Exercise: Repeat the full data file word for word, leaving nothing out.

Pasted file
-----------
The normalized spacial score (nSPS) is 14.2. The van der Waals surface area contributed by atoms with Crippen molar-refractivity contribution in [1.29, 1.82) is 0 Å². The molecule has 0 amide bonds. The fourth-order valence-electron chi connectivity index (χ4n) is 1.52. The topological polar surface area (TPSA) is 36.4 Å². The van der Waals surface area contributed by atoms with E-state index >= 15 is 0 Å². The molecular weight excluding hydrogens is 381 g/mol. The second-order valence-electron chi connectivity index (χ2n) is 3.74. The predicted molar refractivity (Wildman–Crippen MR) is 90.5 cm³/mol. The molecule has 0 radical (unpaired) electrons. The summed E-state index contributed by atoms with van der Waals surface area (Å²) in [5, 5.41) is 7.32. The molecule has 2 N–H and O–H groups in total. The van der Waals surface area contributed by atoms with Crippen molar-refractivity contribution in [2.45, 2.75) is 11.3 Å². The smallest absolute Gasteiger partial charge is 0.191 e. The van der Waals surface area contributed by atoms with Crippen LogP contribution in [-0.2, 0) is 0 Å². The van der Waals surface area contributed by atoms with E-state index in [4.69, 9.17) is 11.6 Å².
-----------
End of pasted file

The normalized spacial score (nSPS) is 14.2. The van der Waals surface area contributed by atoms with Crippen molar-refractivity contribution in [1.29, 1.82) is 0 Å². The molecule has 0 amide bonds. The fourth-order valence-electron chi connectivity index (χ4n) is 1.52. The topological polar surface area (TPSA) is 36.4 Å². The van der Waals surface area contributed by atoms with E-state index >= 15 is 0 Å². The molecular weight excluding hydrogens is 381 g/mol. The second-order valence-electron chi connectivity index (χ2n) is 3.74. The predicted molar refractivity (Wildman–Crippen MR) is 90.5 cm³/mol. The molecule has 0 radical (unpaired) electrons. The summed E-state index contributed by atoms with van der Waals surface area (Å²) in [5, 5.41) is 7.32. The molecule has 2 N–H and O–H groups in total. The van der Waals surface area contributed by atoms with Crippen molar-refractivity contribution in [2.45, 2.75) is 11.3 Å². The smallest absolute Gasteiger partial charge is 0.191 e. The van der Waals surface area contributed by atoms with Crippen LogP contribution in [-0.2, 0) is 0 Å². The van der Waals surface area contributed by atoms with E-state index in [4.69, 9.17) is 11.6 Å².